Actor Ryan Reynolds visited Antiques Roadshow with a prop, Cleopatra Egg, from the new Netflix movie Red Notice. A true veteran, Lark Mason offered an expert evaluation and jaw-dropping auction estimate in this whimsical sketch that has been enjoyed, so far, by more than 3 million viewers. Responding to Reynolds's contrived history of the object, Lark Mason played along and opined that the egg was "commissioned by Cleopatra at the end of her life" in 30 BC. Two, he said, can be found in "public collections", but one of them "disappeared" during World War II, pilfered by German soldiers and hidden at a secure location, "up until recently".
Red Notice, which is now available for streaming on Netflix and stars Dwayne Johnson and Gal Gadot, along with Reynolds, is an action-comedy that pairs an FBI profiler and the world's most wanted art thief.
To watch the Antiques Roadshow clip, click here
November 22, 2021
Gold Lacquer Box with Pine Cones, 1929, Makie-e gold lacquer with shell and pewter inlays on wood, 5 x 11 x 9 in.
Golden Treasures: Japanese Gold Lacquer Boxes at Thomsen Gallery
Gallery Exhibition, November 22-December 17, 2021
Thomsen Gallery at 9 E. 63rd St in New York opened a new exhibition of exceptional Japanese gold-lacquer boxes dating from the 18th century to the present. You are warmly invited to visit and view the unique art works in person
The masterworks in the exhibition are all examples of maki-e, which literally means "sprinkled pictures" and refers to the technique of sprinkling powders of gold and silver onto wet lacquer, a distinctly Japanese tradition that developed in the Heian Period (794 – 1185).
To register to make an appointment to visit and learn more about the gallery's Covid policies, please email firstname.lastname@example.org or click here.
November 19, 2021
The Diane and Arthur Abbey Collection of Japanese Bamboo Baskets at The Metropolitan Museum of Art (Courtesy of The Metropolitan Museum of Art)
Join us for the webinar Ahead of the Curve: Collecting Contemporary Asian Art on Thursday, December 2 at 5pm EST on Zoom
Continuing their series of lively and thought-provoking webinars, Asia Week New York is pleased to present Ahead of the Curve: Collecting Contemporary Asian Art, a webinar on Thursday, December 2 at 5:00 p.m. EST.
TO REGISTER CLICK HERE.
As contemporary Asian artists find more inventive forms, styles and media to express their creativity, there are more opportunities to entice collectors–both novice and seasoned–to start or build upon a new or existing collection. Whether it’s a geometric-shaped Japanese bamboo basket, a complex Chinese ink drawing from a young emerging artist, a dramatic contemporary Japanese photograph or a contemporary Indian painting, there is one thing that unites them: the collector’s discerning eye.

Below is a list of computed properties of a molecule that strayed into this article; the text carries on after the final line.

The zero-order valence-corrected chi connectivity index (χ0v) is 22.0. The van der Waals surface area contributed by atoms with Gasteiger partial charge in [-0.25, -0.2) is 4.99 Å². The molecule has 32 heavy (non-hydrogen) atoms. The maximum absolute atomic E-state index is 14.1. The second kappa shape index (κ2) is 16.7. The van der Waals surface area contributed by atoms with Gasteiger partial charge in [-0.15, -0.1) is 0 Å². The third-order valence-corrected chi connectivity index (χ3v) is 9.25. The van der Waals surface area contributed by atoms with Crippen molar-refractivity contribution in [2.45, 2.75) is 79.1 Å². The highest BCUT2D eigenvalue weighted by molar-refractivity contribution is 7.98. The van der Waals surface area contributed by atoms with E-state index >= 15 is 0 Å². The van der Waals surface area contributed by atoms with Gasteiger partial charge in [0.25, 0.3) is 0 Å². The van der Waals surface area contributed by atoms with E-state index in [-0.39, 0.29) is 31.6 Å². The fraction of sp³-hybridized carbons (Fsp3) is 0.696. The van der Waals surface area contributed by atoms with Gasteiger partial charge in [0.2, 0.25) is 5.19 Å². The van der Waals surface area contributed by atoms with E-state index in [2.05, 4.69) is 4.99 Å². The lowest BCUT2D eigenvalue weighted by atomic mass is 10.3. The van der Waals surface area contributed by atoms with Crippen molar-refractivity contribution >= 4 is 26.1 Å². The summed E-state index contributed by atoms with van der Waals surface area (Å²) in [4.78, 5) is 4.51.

In partnership with Joan B Mirviss LTD, the panel discussion will spotlight four areas of contemporary Asian art: Chinese ink painting, bamboo art, South Asian art, and Asian photography. With expert insights from gallery owners, auction house experts and curators, alongside their passionate collecting clients, Ahead of the Curve will examine how this flourishing of contemporary Asian art has opened up exciting avenues of interest for savvy collectors. The panelists will discuss the challenges of being at the forefront of their fields: in introducing and promoting an unfamiliar medium, changing public perceptions, establishing new relationships with artists, and illuminating their quality and artistic merits to institutions and the general public. This essential discussion will be moderated by Joan Mirviss, who herself has pioneered the collecting of contemporary Japanese ceramics.
The distinguished panel includes:
Diane and Arthur Abbey have been collecting Japanese bamboo baskets for over 25 years. The culmination of their collecting resulted in a 2017-2018 groundbreaking eight-month exhibition of 90 of their pieces in the Japanese galleries at the Metropolitan Museum of Art, attended by more than 400,000 visitors. Their outstanding collection, which has been gifted to The Met, helped fill a museum gap in the Met’s Japanese Collection. The couple worked closely with the entire Met’s Asian Department–particularly with Monika Bincsik, who served as curator of the exhibition and presently occupies The Diane and Arthur Abbey Curatorship for Japanese Decorative Arts, the first endowed position in the field in the Museum’s history. The Abbey Collection was based upon both emotional and visual appeal more than who the artist was. Some of the pieces are by artists who have been designated as Living National Treasures and some are by artists who are relatively unknown.